Along with presidential proclamations are those of departments and agencies. Without actually passing a law, government can signal expectations, specify parameters for, and influence various industries—including health care, retirement, education, energy production, finance, land and resource management, science and research, and manufacturing—through various kinds of guidance documents. A prominent Obama-era example is the Internal Revenue Service’s granting of waivers of the Patient Protection and Affordable Care Act’s employer mandate, despite the statute’s language. In one assessment of guidance documents, a 2018 report by the House Committee on Oversight and Government Reform found at least 13,000 guidance documents that had been issued since 2008. Trump sought to address these in 2019 via Executive Order 13891, “Promoting the Rule of Law through Improved Agency Guidance Documents,” which established inventories of guidance documents by way of required online rule portals at each agency. The overall count, far from complete, eventually topped 70,000, which is derived from this author’s September 2020 survey of agency portals. These portals and disclosures were eliminated by Biden.
In addition to the Federal Register’s final and proposed rules, public notices issued throughout the year also appear in the Federal Register. These typically consist of non-rulemaking documents such as meeting and hearing notices and agency organizational material. The tens of thousands of yearly public notices can also include memoranda, bulletins, guidance documents, alerts, and other proclamations that may be consequential to the public. Reporting of guidance in the Federal Register was never reconciled with agencies’ guidance document portals prior to Biden’s elimination of the project. There simply was not enough time, although doing so could be a goal for a future administration.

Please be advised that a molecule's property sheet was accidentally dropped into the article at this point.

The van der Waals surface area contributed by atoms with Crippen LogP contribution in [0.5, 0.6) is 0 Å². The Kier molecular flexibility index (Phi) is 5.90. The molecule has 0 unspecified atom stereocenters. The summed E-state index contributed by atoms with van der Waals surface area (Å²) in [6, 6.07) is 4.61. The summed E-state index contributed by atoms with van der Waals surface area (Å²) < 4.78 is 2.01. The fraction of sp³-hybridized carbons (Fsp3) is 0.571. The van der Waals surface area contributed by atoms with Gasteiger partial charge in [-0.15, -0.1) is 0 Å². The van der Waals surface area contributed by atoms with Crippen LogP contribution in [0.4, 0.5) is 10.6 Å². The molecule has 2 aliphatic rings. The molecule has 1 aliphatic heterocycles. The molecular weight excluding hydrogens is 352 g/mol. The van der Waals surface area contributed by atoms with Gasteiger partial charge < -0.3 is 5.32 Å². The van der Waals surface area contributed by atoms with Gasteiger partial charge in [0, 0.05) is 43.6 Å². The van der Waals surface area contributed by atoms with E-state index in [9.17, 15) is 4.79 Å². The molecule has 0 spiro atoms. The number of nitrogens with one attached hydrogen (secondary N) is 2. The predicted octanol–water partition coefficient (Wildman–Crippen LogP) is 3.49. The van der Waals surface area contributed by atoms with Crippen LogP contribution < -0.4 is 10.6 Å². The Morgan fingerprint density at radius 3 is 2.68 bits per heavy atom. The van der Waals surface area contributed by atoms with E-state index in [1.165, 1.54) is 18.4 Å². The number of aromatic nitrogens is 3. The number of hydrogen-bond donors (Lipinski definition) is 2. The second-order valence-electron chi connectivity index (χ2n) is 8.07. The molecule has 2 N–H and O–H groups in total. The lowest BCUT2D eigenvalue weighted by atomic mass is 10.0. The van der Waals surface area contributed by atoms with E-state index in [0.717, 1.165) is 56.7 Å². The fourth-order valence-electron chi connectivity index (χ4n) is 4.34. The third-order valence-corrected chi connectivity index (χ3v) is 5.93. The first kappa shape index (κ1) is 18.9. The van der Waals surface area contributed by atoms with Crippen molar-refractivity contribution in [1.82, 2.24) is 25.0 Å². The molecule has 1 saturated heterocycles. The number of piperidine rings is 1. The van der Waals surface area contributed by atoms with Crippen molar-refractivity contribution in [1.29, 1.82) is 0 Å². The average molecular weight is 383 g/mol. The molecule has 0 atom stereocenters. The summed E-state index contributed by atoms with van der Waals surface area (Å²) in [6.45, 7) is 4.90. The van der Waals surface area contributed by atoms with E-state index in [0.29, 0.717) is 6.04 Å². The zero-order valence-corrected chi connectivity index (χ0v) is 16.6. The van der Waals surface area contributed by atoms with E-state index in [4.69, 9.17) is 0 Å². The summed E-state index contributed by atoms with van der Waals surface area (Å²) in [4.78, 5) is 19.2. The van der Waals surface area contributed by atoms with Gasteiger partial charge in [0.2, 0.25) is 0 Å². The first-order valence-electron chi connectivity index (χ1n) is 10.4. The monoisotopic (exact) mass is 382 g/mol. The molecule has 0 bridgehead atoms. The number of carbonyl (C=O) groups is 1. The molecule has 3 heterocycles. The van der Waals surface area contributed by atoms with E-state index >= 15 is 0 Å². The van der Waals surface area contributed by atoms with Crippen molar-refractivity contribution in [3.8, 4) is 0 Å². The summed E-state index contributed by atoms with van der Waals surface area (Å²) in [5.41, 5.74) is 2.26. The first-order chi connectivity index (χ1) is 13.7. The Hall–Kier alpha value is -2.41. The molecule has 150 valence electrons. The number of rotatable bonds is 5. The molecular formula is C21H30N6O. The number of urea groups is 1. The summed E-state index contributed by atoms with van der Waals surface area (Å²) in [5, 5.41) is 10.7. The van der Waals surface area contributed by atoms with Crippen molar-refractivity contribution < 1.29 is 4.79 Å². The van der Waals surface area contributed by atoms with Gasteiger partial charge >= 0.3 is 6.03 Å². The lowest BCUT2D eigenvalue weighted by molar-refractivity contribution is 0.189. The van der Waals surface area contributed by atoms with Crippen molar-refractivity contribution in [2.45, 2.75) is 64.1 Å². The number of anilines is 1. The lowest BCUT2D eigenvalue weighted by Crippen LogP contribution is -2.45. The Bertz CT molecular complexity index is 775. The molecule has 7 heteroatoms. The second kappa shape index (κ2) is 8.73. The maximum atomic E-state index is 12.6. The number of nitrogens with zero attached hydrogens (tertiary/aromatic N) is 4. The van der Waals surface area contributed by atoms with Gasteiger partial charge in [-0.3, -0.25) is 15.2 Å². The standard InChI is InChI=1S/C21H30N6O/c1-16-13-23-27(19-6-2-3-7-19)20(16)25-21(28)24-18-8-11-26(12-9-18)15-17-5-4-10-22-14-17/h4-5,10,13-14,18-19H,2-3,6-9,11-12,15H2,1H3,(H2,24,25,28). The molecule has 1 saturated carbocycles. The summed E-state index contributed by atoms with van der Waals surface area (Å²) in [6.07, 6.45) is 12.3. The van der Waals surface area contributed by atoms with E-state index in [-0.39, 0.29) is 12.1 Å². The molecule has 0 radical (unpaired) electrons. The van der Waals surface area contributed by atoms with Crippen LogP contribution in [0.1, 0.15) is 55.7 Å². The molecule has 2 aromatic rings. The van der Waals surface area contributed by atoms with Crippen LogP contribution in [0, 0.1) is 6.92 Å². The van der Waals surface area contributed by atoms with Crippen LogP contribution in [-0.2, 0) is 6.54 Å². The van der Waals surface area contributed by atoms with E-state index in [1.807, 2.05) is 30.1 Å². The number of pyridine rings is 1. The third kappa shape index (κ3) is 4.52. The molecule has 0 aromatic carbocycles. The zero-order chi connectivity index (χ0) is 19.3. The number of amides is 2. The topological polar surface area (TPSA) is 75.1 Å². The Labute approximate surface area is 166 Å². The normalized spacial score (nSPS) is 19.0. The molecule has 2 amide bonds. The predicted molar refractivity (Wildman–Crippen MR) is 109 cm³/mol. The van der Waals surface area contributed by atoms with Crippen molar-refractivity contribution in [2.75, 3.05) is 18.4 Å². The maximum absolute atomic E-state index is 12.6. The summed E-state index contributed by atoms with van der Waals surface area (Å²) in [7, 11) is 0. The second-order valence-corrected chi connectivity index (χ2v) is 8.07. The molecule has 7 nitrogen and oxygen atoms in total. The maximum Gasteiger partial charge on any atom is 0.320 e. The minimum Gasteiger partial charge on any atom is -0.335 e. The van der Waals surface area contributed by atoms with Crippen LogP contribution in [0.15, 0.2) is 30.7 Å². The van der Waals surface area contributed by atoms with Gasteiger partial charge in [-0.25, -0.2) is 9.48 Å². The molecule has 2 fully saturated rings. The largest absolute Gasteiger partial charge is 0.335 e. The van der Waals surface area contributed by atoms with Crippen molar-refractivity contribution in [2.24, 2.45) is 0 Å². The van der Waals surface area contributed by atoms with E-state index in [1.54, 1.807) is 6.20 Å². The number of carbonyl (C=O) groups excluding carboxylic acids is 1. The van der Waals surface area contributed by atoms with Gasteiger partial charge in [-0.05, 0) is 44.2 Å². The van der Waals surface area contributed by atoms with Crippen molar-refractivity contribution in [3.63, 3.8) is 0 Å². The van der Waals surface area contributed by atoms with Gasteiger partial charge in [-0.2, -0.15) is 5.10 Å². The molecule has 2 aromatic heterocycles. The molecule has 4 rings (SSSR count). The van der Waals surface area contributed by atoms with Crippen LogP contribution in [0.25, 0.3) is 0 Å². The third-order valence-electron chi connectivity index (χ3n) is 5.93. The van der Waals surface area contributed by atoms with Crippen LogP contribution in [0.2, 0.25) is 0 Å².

Figure 17 depicts the number of notices published annually in the Federal Register. They peaked at over 26,000 during the period 2010–2011. Standing at 21,985 at the end of 2021, these notices have dipped below 24,000 only seven times since 1996, including during Trump’s term; the other years were 2014 and 2015. There have been 661,900 public notices since 1994 and well over one million since the 1970s, but many of those are trivial.
Yet, notices are not always trivial. Policy makers should pay greater attention to the “notices” component of the Federal Register given the tendency for regulation to advance via memorandum, notice, letter, bulletin, and other means. Increased unilateral executive proclamations, atop traditional rules and regulations, will render costs and effects of regulation even less transparent than they already are, especially if they do not appear in the Federal Register. For example, as the House Oversight Committee detailed in the 2018 report, Shining Light on Regulatory Dark Matter, of at least 536 known significant guidance documents issued since 2008, only 328 were submitted to OMB for review. Furthermore, while more than 13,000 guidance documents should have been submitted to both Congress and to the Government Accountability Office as required by the Congressional Review Act, only 189 had been. The Trump-era portals could have added clarity.